Book Review:- The Blue Women

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Author: – Anukrti Upadhyay

Pages: 276

Price: ₹ 338.00

About the Author: – 

Anukrti Upadhyay writes fiction and poetry in both English and Hindi. Her Hindi works include a collection of short stories titled Japani Sarai (2019) and the novel Neena Aunty (2021). Among her English works are the twin novellas, Daura and Bhaunri (2019), and her novel Kintsugi (2020); the latter won her the prestigious Sushila Devi Award 2021 for the best work of fiction written by a woman author. Her writings have also appeared in numerous literary journals such as The Bombay Review, The Bangalore Review and The Bilingual Window. Anukrti has post-graduate degrees in management and literature, and a graduate degree in law. She has previously worked for the global investment banks, Goldman Sachs and UBS, in Hong Kong and India, and currently works with Wildlife Conservation Trust, a conservation think tank. She divides her time between Mumbai and the rest of the world, and when not counting trees and birds, she can be found ingratiating herself with every cat and dog in the vicinity.


A young girl who forms a curiously intimate friendship with a bat…
A man whose life is wrecked by an unsightly big toe…
A teenager who will go to any lengths to have her stepfather to herself…

The stories in The Blue Women paint vivid portraits of people’s lives as they encounter the strange and the enigmatic – whether it is other people, creatures, nature, the inanimate, or themselves. With rare insightfulness, Anukrti Upadhyay shines a light on the fractures and fears, the prejudices and wounds, the desires and memories that inhabit the deepest recesses of her characters’ psyches.

Original and gripping, these are stories that will worm their way deep into your heart and mind.


A rollercoaster of emotions, the twelve stories in this book are a perfect example of elegant, pleasant and powerful writing. Although the endings of many stories are surprising, the author tries to use the story healthily to leave mainly an emotional impact on the mind of the reader. The title of the story is based on the first story of this anthology which stands apart from the rest for its paranormal element. How I wish the author would have given it a different and more dramatic ending. Apart from that, the story keeps you engrossed and curious.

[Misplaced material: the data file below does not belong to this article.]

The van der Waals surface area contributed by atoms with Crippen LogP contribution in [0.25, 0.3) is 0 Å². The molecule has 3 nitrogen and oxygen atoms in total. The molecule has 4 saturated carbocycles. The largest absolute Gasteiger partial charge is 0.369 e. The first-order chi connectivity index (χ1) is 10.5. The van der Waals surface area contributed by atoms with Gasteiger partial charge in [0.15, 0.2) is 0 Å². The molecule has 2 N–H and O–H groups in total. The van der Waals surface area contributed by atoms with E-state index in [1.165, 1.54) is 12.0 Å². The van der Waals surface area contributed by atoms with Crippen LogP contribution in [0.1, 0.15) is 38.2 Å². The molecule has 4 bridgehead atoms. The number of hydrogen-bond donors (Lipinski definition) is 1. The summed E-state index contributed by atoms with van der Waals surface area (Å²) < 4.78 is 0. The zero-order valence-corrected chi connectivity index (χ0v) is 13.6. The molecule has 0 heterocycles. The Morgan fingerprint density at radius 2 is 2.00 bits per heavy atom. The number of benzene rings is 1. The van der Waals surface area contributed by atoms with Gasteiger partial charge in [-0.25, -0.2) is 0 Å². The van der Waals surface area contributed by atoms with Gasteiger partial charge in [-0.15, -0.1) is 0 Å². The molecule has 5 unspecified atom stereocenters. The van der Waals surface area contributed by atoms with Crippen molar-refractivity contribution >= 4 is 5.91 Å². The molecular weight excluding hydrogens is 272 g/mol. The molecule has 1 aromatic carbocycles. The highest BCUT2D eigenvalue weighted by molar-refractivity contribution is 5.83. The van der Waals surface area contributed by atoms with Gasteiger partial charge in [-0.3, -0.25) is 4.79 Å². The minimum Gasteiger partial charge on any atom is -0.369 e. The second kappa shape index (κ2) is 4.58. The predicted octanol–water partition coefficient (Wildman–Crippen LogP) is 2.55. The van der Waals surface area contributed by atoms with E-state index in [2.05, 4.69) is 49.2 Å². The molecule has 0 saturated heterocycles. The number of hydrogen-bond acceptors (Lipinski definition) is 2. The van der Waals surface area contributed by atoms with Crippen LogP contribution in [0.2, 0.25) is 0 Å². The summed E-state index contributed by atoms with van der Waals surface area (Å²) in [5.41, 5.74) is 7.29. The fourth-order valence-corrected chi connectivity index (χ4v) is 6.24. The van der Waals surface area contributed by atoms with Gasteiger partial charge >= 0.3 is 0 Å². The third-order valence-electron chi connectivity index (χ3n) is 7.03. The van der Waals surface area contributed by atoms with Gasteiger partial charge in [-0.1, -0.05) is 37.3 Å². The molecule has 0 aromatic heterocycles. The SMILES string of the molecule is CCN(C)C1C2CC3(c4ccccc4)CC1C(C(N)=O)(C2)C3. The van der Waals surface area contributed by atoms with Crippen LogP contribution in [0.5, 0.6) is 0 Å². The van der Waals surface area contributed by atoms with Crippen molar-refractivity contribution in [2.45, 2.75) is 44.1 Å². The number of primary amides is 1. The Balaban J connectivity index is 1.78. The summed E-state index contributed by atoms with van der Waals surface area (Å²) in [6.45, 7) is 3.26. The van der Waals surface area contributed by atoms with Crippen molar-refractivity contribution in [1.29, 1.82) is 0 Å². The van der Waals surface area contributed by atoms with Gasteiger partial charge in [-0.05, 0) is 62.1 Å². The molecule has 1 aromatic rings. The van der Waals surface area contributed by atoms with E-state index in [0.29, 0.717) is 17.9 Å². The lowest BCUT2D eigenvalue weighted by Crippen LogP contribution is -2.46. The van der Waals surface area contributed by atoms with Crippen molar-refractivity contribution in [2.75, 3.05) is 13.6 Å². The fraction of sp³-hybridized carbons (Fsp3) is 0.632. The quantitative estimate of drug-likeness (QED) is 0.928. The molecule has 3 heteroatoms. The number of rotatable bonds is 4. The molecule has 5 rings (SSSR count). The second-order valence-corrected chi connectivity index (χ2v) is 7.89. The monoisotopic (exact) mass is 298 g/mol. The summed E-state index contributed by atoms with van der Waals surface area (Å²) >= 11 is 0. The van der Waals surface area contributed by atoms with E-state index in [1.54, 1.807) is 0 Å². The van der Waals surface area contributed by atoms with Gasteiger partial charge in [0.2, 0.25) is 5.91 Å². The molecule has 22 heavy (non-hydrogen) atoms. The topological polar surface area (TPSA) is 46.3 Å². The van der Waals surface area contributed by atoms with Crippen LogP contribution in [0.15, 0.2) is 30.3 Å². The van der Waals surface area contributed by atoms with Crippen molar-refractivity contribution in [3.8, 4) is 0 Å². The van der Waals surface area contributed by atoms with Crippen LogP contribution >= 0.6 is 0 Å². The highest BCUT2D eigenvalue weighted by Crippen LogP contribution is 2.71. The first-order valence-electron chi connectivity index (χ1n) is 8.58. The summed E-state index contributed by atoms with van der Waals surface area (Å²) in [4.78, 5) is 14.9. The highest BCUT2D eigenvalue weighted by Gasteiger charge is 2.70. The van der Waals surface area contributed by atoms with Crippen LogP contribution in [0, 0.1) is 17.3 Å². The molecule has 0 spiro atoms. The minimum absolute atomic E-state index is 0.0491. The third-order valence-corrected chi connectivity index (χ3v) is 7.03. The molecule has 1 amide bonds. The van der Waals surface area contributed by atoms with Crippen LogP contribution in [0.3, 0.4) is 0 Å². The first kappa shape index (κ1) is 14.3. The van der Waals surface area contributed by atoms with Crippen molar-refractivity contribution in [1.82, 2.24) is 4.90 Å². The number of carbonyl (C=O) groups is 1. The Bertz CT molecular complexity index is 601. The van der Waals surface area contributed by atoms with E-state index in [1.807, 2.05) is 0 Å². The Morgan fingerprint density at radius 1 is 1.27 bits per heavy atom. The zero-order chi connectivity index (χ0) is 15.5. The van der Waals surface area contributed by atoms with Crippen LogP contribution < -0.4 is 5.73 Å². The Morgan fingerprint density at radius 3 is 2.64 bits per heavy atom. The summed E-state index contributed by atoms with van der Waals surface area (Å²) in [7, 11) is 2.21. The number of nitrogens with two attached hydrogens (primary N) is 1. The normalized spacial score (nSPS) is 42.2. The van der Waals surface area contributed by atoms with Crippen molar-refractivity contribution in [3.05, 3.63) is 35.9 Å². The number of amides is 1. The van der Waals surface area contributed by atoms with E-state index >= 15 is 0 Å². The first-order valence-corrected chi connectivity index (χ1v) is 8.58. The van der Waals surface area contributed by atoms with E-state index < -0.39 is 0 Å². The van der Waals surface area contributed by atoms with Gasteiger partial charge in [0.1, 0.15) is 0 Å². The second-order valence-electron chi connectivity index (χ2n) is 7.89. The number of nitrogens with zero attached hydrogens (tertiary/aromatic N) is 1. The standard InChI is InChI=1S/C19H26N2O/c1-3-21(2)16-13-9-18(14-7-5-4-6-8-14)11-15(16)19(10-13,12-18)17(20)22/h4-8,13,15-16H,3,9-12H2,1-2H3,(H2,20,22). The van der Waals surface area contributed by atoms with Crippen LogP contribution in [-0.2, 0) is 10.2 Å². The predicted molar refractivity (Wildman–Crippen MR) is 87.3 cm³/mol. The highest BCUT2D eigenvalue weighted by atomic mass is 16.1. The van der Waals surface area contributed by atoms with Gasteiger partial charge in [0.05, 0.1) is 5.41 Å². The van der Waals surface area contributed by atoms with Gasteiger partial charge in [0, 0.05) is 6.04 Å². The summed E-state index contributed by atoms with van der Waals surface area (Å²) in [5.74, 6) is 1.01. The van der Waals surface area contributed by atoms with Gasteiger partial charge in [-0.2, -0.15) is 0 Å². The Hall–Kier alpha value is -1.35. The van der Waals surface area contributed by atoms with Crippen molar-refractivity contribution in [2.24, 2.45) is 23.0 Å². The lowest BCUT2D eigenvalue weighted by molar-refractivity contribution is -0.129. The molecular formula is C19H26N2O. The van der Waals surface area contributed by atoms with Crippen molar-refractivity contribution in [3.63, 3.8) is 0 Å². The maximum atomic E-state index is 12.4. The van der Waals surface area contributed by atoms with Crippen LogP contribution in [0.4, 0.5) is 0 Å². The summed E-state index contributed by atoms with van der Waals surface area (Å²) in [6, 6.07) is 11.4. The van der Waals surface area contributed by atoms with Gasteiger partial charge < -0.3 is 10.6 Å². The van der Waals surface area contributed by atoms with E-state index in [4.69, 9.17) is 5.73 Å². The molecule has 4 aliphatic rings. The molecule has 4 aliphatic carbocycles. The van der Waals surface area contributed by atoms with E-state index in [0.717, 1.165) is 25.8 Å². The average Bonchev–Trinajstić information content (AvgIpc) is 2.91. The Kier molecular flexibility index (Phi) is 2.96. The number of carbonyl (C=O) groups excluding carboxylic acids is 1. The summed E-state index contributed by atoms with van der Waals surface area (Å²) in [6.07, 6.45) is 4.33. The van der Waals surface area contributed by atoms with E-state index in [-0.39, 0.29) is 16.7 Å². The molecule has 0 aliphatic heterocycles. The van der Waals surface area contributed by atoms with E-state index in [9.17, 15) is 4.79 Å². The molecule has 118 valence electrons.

The author, through her powerful writing, has also subtly unwrapped the woes of women. And a perfect example of that was the story ‘Made in Heaven’. The story of Ujla and her sister reminds me of every Indian mother who sees her daughter happily give up on her dreams to fulfil theirs. Ujla, after her parent’s demise, raises her sister as a mother. Jyoti, on the other hand, is married to Pankaj, a perfect example of an orthodox Indian husband. He is self-centred, unaware and ignorant. His love for Jyoti is what is making her suffocate in her marriage and you realize every bit of it as the story proceeds. This particular story was my personal favourite and had the potential to be a novella.

Anukrti’s anecdote-driven writing style forces you to stay glued to the book till the last page. The author has been successful in capturing human emotions without making them too loud and outspoken. Where stories like ‘The Dragon in the Garden‘ takes you through childhood loneliness, isolation and sadness, there are also tales like ‘Sona‘ that talk about a teenage girl, obsessed with her stepfather. The author has given you a bag full of mixed emotions & secret desires. From thriller to jealousy, from revenge to love, these twelve stories have all covered for you.

Pick this book if you are a fan of simple stories with strong emotions.


Narration: – 4/5
Audience Connect:- 3.5/5
Entertainment:- 4/5

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